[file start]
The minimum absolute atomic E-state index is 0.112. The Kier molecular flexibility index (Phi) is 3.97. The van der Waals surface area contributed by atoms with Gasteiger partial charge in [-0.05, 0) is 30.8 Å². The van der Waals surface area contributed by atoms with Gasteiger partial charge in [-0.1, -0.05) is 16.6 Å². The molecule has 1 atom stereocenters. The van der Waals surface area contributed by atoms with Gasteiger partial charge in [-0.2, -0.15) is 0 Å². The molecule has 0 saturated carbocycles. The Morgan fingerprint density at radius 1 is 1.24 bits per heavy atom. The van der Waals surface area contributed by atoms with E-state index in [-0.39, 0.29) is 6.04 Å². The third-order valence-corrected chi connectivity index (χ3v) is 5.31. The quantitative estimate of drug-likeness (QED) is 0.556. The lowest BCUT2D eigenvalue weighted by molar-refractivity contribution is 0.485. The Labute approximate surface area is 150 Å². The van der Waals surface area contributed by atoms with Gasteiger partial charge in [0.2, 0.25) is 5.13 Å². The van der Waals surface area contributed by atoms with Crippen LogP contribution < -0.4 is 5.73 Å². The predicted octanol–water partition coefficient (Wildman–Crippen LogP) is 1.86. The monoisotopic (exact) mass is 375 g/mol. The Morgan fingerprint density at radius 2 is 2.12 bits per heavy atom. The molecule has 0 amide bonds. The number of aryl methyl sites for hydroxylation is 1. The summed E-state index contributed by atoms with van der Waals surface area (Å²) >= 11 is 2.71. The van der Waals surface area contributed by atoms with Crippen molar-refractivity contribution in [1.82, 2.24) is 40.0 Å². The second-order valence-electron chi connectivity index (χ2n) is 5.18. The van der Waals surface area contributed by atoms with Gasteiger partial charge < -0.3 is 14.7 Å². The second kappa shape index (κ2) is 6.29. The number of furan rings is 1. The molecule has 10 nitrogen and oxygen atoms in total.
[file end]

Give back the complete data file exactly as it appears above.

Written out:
The minimum absolute atomic E-state index is 0.112. The Kier molecular flexibility index (Phi) is 3.97. The van der Waals surface area contributed by atoms with Gasteiger partial charge in [-0.05, 0) is 30.8 Å². The van der Waals surface area contributed by atoms with Gasteiger partial charge in [-0.1, -0.05) is 16.6 Å². The molecule has 1 atom stereocenters. The van der Waals surface area contributed by atoms with Gasteiger partial charge in [-0.2, -0.15) is 0 Å². The molecule has 0 saturated carbocycles. The Morgan fingerprint density at radius 1 is 1.24 bits per heavy atom. The van der Waals surface area contributed by atoms with E-state index in [-0.39, 0.29) is 6.04 Å². The third-order valence-corrected chi connectivity index (χ3v) is 5.31. The quantitative estimate of drug-likeness (QED) is 0.556. The lowest BCUT2D eigenvalue weighted by molar-refractivity contribution is 0.485. The Labute approximate surface area is 150 Å². The van der Waals surface area contributed by atoms with Gasteiger partial charge in [0.2, 0.25) is 5.13 Å². The van der Waals surface area contributed by atoms with Crippen LogP contribution < -0.4 is 5.73 Å². The predicted octanol–water partition coefficient (Wildman–Crippen LogP) is 1.86. The monoisotopic (exact) mass is 375 g/mol. The Morgan fingerprint density at radius 2 is 2.12 bits per heavy atom. The molecule has 0 amide bonds. The number of aryl methyl sites for hydroxylation is 1. The summed E-state index contributed by atoms with van der Waals surface area (Å²) >= 11 is 2.71. The van der Waals surface area contributed by atoms with Crippen molar-refractivity contribution in [1.82, 2.24) is 40.0 Å². The second-order valence-electron chi connectivity index (χ2n) is 5.18. The van der Waals surface area contributed by atoms with Gasteiger partial charge < -0.3 is 14.7 Å². The second kappa shape index (κ2) is 6.29. The number of furan rings is 1. The molecule has 10 nitrogen and oxygen atoms in total.